Five ways to beat insurers at their own game
Heavily loaded premiums may prompt you to consider going without cover, but by doing so, you risk leaving yourself financially exposed.
The better option is to understand how the system works, so you can play the insurers at their own game. One basic rule is to steer clear of cheaper companies.
Read the small print
“Consumers using a price comparison site will often opt for the cheapest premium, but these firms will be the strictest with their underwriting, as this is how they stay competitive,” says Peter Chadborn, a director of independent financial advisory firm CBK Colchester.
“You may well find that the insurers which appear fourth or fifth in the list are far more favourable. The initial quote from these firms may look more expensive, but they will not charge an added premium, which means the real price you pay after being underwritten is often lower,” he adds.
It’s also important to remember that underwriting decisions vary from company to company. “Some insurers will increase premiums for conditions such as high blood pressure or a high BMI, but others won’t,” says Matt Morris, senior policy adviser at protection broker LifeSearch.
“A disappointing answer from one insurer doesn’t mean the door is closed.” You should never just accept the first quote you get if you think it’s too steep.
“One client who applied for cheap life insurance through an aggregator site expected to get a standard rate of £30 a month for £400,000 of life cover, but was then quoted closer to £100 a month because of a loading,” Chadborn says.
“The client thought it was because of a health issue, but we discovered it was because he worked as a roofer. We were then able to get cover at a more reasonable £53 a month by approaching the right insurer.”
Similarly, if you are rejected by an insurer, an independent financial adviser can help find out precisely why, and which companies are more likely to offer cover.
“With breast cancer, for example, Aviva is more lenient,” says Lakey. “Some income protection insurers are also more ‘free thinking’. Shepherds Friendly Society offered income protection on normal terms to a female client with a BMI of 35, where several insurers wouldn’t even look at the application.”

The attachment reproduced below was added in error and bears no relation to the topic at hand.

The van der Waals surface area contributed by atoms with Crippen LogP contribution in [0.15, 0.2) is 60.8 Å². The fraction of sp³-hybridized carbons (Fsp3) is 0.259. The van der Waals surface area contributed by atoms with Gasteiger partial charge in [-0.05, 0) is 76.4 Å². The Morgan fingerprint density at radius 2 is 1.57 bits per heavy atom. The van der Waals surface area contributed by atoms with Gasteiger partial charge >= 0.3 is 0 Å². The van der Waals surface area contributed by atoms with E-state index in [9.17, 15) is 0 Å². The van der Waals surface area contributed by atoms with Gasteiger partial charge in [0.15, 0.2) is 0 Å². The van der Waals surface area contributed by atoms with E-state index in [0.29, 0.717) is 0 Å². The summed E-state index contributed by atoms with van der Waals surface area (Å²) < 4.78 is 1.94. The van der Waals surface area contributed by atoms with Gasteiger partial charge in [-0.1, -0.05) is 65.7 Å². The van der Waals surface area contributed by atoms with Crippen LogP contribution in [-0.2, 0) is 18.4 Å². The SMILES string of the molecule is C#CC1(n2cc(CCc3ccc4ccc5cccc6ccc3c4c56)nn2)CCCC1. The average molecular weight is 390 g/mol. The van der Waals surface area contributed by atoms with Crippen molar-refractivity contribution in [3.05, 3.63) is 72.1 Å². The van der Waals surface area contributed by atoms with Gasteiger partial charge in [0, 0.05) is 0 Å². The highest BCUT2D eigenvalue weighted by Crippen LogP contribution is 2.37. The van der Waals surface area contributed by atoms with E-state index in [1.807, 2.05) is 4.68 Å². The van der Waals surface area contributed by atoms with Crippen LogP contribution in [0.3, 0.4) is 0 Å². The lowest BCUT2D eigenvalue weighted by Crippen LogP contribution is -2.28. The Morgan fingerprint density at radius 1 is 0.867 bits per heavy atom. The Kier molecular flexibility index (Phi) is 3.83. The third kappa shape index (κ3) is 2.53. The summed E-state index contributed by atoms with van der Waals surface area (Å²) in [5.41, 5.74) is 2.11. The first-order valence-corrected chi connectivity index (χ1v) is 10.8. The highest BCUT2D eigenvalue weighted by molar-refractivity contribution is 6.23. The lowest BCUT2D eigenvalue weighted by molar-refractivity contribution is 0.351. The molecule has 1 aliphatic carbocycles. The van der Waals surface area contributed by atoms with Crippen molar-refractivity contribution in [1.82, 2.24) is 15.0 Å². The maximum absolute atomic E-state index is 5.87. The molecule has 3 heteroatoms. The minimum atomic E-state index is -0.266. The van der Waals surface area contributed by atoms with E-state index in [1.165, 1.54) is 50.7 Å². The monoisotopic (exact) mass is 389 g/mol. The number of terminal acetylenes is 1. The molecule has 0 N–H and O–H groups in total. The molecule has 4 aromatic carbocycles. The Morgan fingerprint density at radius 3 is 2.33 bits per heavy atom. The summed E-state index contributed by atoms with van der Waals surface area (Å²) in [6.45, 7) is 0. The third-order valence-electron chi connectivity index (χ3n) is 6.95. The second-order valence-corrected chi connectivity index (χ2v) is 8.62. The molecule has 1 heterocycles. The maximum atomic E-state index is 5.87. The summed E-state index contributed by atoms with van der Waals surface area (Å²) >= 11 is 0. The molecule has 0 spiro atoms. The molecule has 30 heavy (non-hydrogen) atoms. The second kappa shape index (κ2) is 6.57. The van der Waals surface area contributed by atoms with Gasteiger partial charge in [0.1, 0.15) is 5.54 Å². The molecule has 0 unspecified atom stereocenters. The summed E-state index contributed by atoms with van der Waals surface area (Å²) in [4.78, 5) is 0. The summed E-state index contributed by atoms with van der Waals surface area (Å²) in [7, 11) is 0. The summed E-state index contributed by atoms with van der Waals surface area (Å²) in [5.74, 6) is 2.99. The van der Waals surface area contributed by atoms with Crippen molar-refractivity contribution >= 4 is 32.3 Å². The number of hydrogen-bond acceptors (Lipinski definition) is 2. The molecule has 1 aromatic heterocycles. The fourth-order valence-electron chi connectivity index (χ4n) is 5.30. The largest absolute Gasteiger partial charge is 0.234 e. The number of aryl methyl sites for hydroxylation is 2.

When applying for general insurance products it’s important to review your choice of insurer regularly. “Just because your insurer was competitive last year, doesn’t mean it will still be this year,” says John Miles, business development director at gocompare.com.
The quick list
1. Don't get lured by the providers topping price comparison tables. Keep in mind the rule that the quote dubbed as the cheapest rarely turns out to be the cheapest for you.
Just as with low-cost airlines, there are several 'hidden' charges, and once you get the final quote it could be a lot more expensive or fail to give the right cover.
2. Always bear in mind that pricing varies massively from insurer to insurer. Just because you've been turned down by one provider doesn't mean you won't be able to get cover somewhere else.
The same goes for extortionate quotes – don't take them lying down, see if you can find a better deal elsewhere.
3. If you're having trouble finding affordable cover, seek the advice of a broker or specialist IFA. They will know which insurers would be best to approach, depending on your circumstances.
4. Lastly, when applying for protection insurance such as critical illness or income protection, you might find that any pre-existing medical conditions you have are excluded.
While this is not uncommon, there are concerns that, despite not getting the full cover, customers are still being charged the full premium. Check any exclusions and the price before signing on the dotted line.
5. Make sure you always provide the correct details. Twisting the truth may seem like a good way of saving, but you could find yourself in a lot of trouble if you have to claim and you're truth-tweaking is unearthed.
Generally thought of as being interchangeable with life assurance, but isn’t. Life insurance insures you for a specific period of time, at a premium fixed by your age, health and the amount the life is insured for. If you die while the policy is in force, the insurance company pays the claim. However, if you survive to the end of the term or cease paying the premiums, the policy is finished and has no remaining value whatsoever as it only has any value if you have a claim. For this reason, life insurance is much cheaper than life assurance (also called whole of life).
A financial adviser who is not tied to any financial services company (such as a bank or insurance company) and is authorised by the Financial Services Authority (FSA). They can advise on financial products to suit your circumstances. All IFAs have to give consumers the choice of paying by fees or commission and have to explain which would best suit the customer in that particular instance. Also, if commission is paid either by the client or the financial service provider recommended by the IFA, the IFA must disclose what that commission is.